Decoding the Poo in Your Loo
Everybody poops, but most of us don’t talk about it. And when it comes to your poop, everyone is different. Your stool is affected not only by what you eat, but also your sleep, water intake, hormones, exercise and medications.
As strange as it may sound, there are some important reasons to pay attention to your bowel movements, says Dr. Mahendran Jayaraj, a board-certified gastroenterologist with the Orlando Health Digestive Health Institute.
“The consistency, color and frequency of your stool can tell you a lot about your digestive health,” Dr. Jayaraj says.
The Bristol scale categorizes stool types into seven classifications:
Type 1: Pebble-like, made up of hard lumps like nuts
Type 2: Lumpy and sausage-like, hard to pass
Type 3: Firm, but with cracks on the surface
Type 4: Like a sausage or snake, smooth and soft
Type 5: Soft blobs with clear edges
Type 6: Mushy, ragged edges, fluffy
Type 7: Watery, no solid pieces, entirely liquid
Type 1 and 2 stools are considered constipation, while Types 6 and 7 are considered diarrhea. Stool Types 3 to 5 are ideal.
You should note any changes in stool color, consistency and frequency. “These could be warning signals that something is wrong with your health or diet,” Dr. Jayaraj says.
The color of your stool can vary daily, depending on what you’ve eaten and any medications you’ve taken. It also can be a sign that something is wrong, with potential issues including:
Brown. Brown is the most normal poop color — ranging from light brown to fairly dark brown.
Pale. This indicates a potential blockage in the bile duct.
Black. If you haven’t taken Pepto Bismol (which can change your poop to black), a dark stool can indicate bleeding in your upper gastrointestinal tract.
Green. If you’ve been eating a lot of leafy green vegetables or foods with green food coloring, your stool may be greener. It’s also common in people with conditions like colitis and irritable bowel syndrome (IBS).
Red. Some foods — such as beets, tomatoes and food colorings— can cause red stools. If what you’ve consumed isn’t the culprit, red stools may mean hemorrhoids, a polyp, diverticulitis or even colon cancer.
White. Some medications, like those containing barium, can cause pale stools. White stools also may indicate lack of bile, which is common in people with liver conditions leading to a blocked bile duct from strictures or cancer in the bile duct.
Yellow. Yellow stools that float may indicate that your body is having trouble digesting fats.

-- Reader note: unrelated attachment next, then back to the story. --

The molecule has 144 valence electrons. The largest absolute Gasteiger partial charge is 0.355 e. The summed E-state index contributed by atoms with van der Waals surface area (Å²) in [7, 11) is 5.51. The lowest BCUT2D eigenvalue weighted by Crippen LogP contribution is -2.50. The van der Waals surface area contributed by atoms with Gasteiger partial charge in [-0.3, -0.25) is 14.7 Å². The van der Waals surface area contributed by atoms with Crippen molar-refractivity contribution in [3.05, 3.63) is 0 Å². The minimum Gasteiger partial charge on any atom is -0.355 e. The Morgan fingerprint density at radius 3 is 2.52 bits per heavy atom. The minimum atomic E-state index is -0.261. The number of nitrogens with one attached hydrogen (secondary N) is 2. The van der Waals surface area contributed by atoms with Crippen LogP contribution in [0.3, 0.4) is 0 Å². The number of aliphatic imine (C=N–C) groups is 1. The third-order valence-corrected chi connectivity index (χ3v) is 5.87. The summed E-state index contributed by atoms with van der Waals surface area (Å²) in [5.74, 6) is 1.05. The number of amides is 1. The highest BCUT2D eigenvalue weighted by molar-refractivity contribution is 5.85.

You may occasionally notice your bowel movement floating. This means the stool is less dense and is not always an indication that something is wrong. Sometimes it can be caused by an increased amount of gas, water or both.
Hard stools indicative of constipation can be because of inadequate water intake or excessive water loss from the body, medications or problems with colon movement. This could also be due to colon cancer or problems with the anal sphincter or the pelvic floor muscles.
Alternating constipation and diarrhea is worrisome and needs immediate attention to determine whether it’s caused by IBS or potential colon cancer.
How To Improve Your Poop
- Eat a healthy, high-fiber diet. Beans, fruits, whole grains and vegetables can help prevent constipation and improve digestion.
- Exercise regularly. Exercise can help improve digestion.
- Stay hydrated. Drinking eight 8-ounce glasses of water each day will help prevent constipation.
- Judicious use of medications. Some pain relievers may affect the movement and health of the colon and intestine, so only use them when you really need to.
When To See a Doctor
The occasional bout of constipation or green poop is generally not cause for concern. However, there are times when it’s important to speak with your doctor, particularly if you’ve experienced:
- Blood in your stool
- Changes in consistency or color
- Chronic diarrhea or chronic constipation
- Foul-smelling stools
Your doctor can work with you to come up with a treatment to restore your bowel health.
Concerned about your bowel movements? Talk with your primary care physician about whether you need to see a gastroenterologist at Orlando Health Digestive Health Institute.